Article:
Stringer believes that the group’s members are stronger together as a community. “When you have an entire group of people who are passionate about something, you can really effect change in the world,” she says. “We’re creating a space for that kind of opportunity to develop.”

Stringer points out that Oasis is not anti-religious. The group touts itself as a place for “agnostics, humanists, skeptics, atheists, freethinkers, deists, questioning theists and the like.”

“I think for so long we’ve been dividing ourselves rather than finding what we have in common, and working together toward a common good is so much more powerful and effective than just building walls and isolating ourselves,” Stringer says.

At the Kansas City Atheist Coalition, President Joshua Hyde said the group, which is focused on advancing atheism, also volunteers with Micah Ministry, a nonprofit that helps homeless pets get adopted (KC Pet Project), a community food network (Harvesters), a domestic violence shelter (Hope House) and more.

The work is a way to give back but also dispel myths and stigmas about what it means to be an atheist. It also allows atheists to feel more comfortable coming out in their community, philanthropies or jobs.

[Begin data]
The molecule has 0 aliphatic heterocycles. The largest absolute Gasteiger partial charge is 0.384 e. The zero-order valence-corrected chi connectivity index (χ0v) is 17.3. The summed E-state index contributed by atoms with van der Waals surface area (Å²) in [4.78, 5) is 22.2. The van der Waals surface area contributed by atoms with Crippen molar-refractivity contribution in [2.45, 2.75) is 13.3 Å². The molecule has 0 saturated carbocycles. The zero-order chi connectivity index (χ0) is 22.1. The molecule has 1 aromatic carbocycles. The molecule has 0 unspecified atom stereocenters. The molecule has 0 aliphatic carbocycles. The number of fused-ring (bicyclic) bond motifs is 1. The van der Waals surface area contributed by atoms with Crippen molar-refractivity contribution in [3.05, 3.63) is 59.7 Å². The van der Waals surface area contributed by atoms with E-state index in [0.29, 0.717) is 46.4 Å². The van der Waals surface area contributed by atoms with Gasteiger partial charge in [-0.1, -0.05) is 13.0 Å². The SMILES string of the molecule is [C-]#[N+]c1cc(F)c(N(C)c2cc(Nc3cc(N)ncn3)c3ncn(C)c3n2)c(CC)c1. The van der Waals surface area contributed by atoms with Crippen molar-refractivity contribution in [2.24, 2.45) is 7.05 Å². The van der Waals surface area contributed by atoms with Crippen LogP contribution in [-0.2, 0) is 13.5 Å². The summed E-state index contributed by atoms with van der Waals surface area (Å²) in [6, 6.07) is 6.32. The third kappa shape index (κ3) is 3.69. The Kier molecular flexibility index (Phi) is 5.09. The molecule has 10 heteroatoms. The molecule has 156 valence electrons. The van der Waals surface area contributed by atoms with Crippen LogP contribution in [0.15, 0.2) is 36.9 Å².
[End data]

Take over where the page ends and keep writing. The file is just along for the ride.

Hyde says atheists face a lot of misconceptions including that “atheists are just selfish people who disagree with God because they want to be able to sin.” That one still surprises him, but he doesn’t let it bother him.

The work with Micah Ministry began after another religious group turned away the coalition from serving a holiday dinner after a history of working together cooperatively. Chiaramonte heard about it and recruited them to help at Micah Ministry. It initially raised a few eyebrows at Micah Ministry, too, Cantrell says.

“We had one guy who came to us and said, ‘I’m not going to be able to eat. The atheists are serving.’ I said, ‘Well, we’ll miss you,’” Cantrell says.

He’s since returned, she says.

The partnership is strong, Hyde says, because of their ability to set aside differences and focus on their goals.

“We spend so much time around Micah Ministries and people who are glad to have us and don’t really care if we believe in God,” he says.

—Dawn Bormann Novascone is a freelance journalist based in Kansas City who spent 15 years covering news at The Kansas City Star.